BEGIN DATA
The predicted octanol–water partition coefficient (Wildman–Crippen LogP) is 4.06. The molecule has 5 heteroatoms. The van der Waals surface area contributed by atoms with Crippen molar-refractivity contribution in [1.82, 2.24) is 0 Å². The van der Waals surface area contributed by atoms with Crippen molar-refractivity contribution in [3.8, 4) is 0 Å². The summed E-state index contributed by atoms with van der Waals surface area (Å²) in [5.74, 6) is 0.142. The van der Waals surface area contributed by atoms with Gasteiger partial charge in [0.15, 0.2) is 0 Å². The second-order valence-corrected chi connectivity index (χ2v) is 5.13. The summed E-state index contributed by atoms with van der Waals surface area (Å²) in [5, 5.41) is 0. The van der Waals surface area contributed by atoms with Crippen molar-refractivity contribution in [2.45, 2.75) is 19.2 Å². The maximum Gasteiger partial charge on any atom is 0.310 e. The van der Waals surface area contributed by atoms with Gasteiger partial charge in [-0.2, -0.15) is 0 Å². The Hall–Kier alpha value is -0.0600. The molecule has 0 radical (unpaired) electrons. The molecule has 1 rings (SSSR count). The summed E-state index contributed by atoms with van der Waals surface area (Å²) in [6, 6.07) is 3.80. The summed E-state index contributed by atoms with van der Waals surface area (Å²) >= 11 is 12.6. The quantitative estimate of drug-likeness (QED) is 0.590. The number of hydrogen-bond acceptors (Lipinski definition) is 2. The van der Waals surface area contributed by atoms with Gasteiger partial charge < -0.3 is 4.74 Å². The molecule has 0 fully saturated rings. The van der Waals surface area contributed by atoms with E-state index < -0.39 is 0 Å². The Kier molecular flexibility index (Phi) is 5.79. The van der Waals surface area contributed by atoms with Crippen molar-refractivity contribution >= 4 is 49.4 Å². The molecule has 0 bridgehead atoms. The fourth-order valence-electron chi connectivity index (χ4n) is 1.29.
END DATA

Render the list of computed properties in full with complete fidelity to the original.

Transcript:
The predicted octanol–water partition coefficient (Wildman–Crippen LogP) is 4.06. The molecule has 5 heteroatoms. The van der Waals surface area contributed by atoms with Crippen molar-refractivity contribution in [1.82, 2.24) is 0 Å². The van der Waals surface area contributed by atoms with Crippen molar-refractivity contribution in [3.8, 4) is 0 Å². The summed E-state index contributed by atoms with van der Waals surface area (Å²) in [5.74, 6) is 0.142. The van der Waals surface area contributed by atoms with Gasteiger partial charge in [0.15, 0.2) is 0 Å². The second-order valence-corrected chi connectivity index (χ2v) is 5.13. The summed E-state index contributed by atoms with van der Waals surface area (Å²) in [5, 5.41) is 0. The van der Waals surface area contributed by atoms with Crippen molar-refractivity contribution in [2.45, 2.75) is 19.2 Å². The maximum Gasteiger partial charge on any atom is 0.310 e. The van der Waals surface area contributed by atoms with Gasteiger partial charge in [-0.2, -0.15) is 0 Å². The Hall–Kier alpha value is -0.0600. The molecule has 0 radical (unpaired) electrons. The molecule has 1 rings (SSSR count). The summed E-state index contributed by atoms with van der Waals surface area (Å²) in [6, 6.07) is 3.80. The summed E-state index contributed by atoms with van der Waals surface area (Å²) >= 11 is 12.6. The quantitative estimate of drug-likeness (QED) is 0.590. The number of hydrogen-bond acceptors (Lipinski definition) is 2. The van der Waals surface area contributed by atoms with Gasteiger partial charge < -0.3 is 4.74 Å². The molecule has 0 fully saturated rings. The van der Waals surface area contributed by atoms with E-state index < -0.39 is 0 Å². The Kier molecular flexibility index (Phi) is 5.79. The van der Waals surface area contributed by atoms with Crippen molar-refractivity contribution >= 4 is 49.4 Å². The molecule has 0 bridgehead atoms. The fourth-order valence-electron chi connectivity index (χ4n) is 1.29.